The matched quad of the Mullard CV491 Long Plates cost me a small fortune. They sound great and were the seated “incumbents” in my reference system. Â It was time to stop enjoying for a second and get into some serious listening with two other great tubes: the CBS-Hytron 5814 and Westinghouse 12au7 Carbon Plates.
We all know the Mullards are on the darker side, colored, smooth, liquid, huge soundstage, thundering bass, a rich mid-range, with fast and powerful dynamics. So what is there to not love about them? Why even take them out? Well, it was justÂ curiosity.
Back in went the Westinghouse tubes. The amount of articulation and detail increased dramatically. The female voice became vivid and alive. It soared vertically. Â Strings on the violin were so detailed and vibrant, it was incredible. Â Overall things were brighter, but in a good way. Â They made the Mullards sound, can I say? Â Bloated? Â Definition and depth increased, although liquidity decreased. The downside was there was less overall soundstage (and less “torque” and drive). Â We didn’t feel as immersed in the music with the Westinghouse as we did with the Mullards. But even with that. Â Even with the loss of liquidity as well, we both thought the Westinghouse tubes were delivering superior sound and putting on a more pleasing presentation.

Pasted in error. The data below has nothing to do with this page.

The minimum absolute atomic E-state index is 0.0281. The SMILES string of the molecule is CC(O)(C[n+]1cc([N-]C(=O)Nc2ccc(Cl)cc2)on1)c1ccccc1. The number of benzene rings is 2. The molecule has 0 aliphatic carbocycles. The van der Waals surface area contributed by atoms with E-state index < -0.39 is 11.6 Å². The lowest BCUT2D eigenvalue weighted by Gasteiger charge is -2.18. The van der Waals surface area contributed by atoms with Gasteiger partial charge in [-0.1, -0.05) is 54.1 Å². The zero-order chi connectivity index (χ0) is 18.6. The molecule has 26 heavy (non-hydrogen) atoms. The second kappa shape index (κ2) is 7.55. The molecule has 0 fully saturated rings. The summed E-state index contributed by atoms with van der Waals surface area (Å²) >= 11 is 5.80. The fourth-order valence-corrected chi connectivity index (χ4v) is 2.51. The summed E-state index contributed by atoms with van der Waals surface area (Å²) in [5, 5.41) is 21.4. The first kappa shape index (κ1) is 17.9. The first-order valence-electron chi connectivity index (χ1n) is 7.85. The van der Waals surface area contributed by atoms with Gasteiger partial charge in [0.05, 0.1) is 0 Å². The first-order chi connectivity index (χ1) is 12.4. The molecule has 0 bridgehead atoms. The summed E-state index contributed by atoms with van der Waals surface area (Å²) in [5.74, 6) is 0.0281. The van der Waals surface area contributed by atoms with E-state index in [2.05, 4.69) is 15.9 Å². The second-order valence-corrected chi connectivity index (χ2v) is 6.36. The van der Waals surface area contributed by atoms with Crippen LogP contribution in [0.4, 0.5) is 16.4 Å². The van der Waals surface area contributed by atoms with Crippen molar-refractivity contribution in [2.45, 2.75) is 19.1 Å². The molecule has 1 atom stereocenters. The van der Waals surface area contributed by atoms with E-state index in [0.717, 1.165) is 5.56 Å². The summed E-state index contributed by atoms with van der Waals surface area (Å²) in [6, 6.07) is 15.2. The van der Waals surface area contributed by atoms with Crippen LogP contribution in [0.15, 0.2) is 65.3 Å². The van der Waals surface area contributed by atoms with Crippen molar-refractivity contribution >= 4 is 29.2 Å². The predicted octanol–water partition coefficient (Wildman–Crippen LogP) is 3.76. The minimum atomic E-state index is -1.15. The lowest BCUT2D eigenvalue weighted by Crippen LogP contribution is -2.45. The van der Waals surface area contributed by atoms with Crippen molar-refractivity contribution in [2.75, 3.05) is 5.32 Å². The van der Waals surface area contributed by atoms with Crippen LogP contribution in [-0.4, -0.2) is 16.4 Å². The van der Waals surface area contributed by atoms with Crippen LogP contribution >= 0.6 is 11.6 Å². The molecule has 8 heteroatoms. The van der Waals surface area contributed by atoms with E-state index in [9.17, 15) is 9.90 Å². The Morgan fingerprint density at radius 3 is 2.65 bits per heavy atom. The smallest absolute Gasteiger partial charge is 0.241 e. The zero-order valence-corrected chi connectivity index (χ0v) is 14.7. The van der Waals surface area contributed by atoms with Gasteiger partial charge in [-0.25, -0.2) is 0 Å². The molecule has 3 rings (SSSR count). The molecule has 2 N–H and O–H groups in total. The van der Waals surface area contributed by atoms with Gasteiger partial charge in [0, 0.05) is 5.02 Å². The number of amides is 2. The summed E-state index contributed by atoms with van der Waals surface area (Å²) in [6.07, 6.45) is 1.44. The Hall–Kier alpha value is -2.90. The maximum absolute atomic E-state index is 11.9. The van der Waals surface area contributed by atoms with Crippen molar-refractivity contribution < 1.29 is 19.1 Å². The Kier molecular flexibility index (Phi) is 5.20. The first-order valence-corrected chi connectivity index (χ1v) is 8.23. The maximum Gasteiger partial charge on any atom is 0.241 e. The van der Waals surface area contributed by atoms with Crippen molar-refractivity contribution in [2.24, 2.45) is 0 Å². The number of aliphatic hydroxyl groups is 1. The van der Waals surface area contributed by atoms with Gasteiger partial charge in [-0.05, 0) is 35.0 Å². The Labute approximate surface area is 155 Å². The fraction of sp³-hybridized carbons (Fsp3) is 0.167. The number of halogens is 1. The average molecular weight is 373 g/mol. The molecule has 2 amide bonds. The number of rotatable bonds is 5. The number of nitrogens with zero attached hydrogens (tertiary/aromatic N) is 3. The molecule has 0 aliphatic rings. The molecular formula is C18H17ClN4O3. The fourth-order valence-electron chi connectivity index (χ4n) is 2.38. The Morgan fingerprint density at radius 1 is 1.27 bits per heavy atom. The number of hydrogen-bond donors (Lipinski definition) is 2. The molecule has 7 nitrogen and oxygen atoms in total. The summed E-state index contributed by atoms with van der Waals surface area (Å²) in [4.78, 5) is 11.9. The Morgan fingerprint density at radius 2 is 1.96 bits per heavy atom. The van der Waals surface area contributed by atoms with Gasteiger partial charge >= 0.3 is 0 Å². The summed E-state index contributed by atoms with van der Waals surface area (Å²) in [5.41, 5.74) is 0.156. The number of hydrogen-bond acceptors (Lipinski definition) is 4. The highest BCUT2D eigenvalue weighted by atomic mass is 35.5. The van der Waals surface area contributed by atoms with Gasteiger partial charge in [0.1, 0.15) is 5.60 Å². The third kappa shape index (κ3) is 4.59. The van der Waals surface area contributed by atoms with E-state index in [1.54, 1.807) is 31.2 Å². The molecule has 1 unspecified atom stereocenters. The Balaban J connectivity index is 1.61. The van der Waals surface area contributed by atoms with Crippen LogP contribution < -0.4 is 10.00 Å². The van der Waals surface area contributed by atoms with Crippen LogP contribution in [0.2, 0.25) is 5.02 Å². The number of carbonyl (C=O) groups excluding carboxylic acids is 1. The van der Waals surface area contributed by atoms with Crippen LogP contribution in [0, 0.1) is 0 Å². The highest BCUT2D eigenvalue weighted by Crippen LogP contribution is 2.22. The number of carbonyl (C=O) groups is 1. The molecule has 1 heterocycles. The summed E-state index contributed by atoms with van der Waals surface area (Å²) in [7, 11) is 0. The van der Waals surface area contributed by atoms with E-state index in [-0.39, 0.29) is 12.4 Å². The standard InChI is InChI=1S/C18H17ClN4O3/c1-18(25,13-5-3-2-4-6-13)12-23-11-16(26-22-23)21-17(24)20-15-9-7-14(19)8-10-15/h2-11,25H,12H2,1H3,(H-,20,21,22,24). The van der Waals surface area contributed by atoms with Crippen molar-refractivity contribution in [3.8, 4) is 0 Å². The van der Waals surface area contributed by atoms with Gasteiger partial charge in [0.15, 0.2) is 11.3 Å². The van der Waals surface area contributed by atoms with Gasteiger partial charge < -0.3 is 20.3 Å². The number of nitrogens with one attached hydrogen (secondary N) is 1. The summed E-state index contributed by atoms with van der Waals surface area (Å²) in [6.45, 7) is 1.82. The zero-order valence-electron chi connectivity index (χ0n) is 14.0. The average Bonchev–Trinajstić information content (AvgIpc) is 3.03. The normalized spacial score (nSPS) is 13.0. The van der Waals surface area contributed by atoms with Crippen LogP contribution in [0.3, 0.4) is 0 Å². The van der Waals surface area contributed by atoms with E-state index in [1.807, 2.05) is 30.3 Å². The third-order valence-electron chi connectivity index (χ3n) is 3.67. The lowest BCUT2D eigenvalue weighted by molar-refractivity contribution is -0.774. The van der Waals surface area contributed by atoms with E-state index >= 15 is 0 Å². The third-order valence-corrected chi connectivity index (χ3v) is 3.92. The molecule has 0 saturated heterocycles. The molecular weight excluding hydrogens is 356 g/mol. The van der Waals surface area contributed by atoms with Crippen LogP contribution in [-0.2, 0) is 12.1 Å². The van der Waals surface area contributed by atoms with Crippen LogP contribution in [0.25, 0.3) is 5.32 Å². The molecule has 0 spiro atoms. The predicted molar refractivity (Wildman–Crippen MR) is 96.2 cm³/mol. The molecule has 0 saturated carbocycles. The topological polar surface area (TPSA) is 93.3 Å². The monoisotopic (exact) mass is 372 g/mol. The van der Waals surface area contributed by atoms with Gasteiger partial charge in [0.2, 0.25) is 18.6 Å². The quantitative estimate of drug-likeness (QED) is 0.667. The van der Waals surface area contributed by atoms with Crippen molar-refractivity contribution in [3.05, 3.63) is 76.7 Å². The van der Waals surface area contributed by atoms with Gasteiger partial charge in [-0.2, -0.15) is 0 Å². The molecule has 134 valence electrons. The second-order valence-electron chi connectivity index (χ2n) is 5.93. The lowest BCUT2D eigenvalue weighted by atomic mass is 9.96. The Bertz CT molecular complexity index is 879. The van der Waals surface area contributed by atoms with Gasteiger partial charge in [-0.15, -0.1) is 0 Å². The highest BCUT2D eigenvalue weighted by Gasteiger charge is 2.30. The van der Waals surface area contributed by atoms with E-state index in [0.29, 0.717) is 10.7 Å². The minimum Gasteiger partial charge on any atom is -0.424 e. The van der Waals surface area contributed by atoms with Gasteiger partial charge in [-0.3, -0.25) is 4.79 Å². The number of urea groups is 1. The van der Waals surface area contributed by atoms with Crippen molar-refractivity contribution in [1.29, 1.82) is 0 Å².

Ok, so what about these famous CBS tubes everybody raves about? Â In they went. The tone was smack in the middle of the Westinghouse and Mullards – the CBS seemed the most “middle of the road” of the three. Â A smooth, even-toned, balanced sound. Plenty of soundstage. Â It’s almost like a perfect tube. Â The model citizen, or blue ribbon winner dog. Â They wake up, do everything right, and even add a touch of sweetness along the way. The downside? They might be missing a bit of personality compared to the other two. Â No wow factor. Â No flaws in presentation, but maybe just bit “ehh”.
The Westinghouse tubes won this tube roll. They are super musical, they have zip, and the soundstage has dimension and is very entertaining. Â The only real downside with the Mullards is the “veil” they put over the vocals. The CBS tubes have no technical flaws, but lack just a bit of flair. Â So with that, the Westinghouse tubes are back in and I’m listening to them right now.
There are three tube-types on the way: 1) Amperex Bugle Boy Long Plate D Foil (1958 Holland), 2) Westinghouse 12bh7’s, and 3) GE 6189 Black Plates. Things are getting interesting…and thanks to Nikolay for pointing things in the right direction with this great website.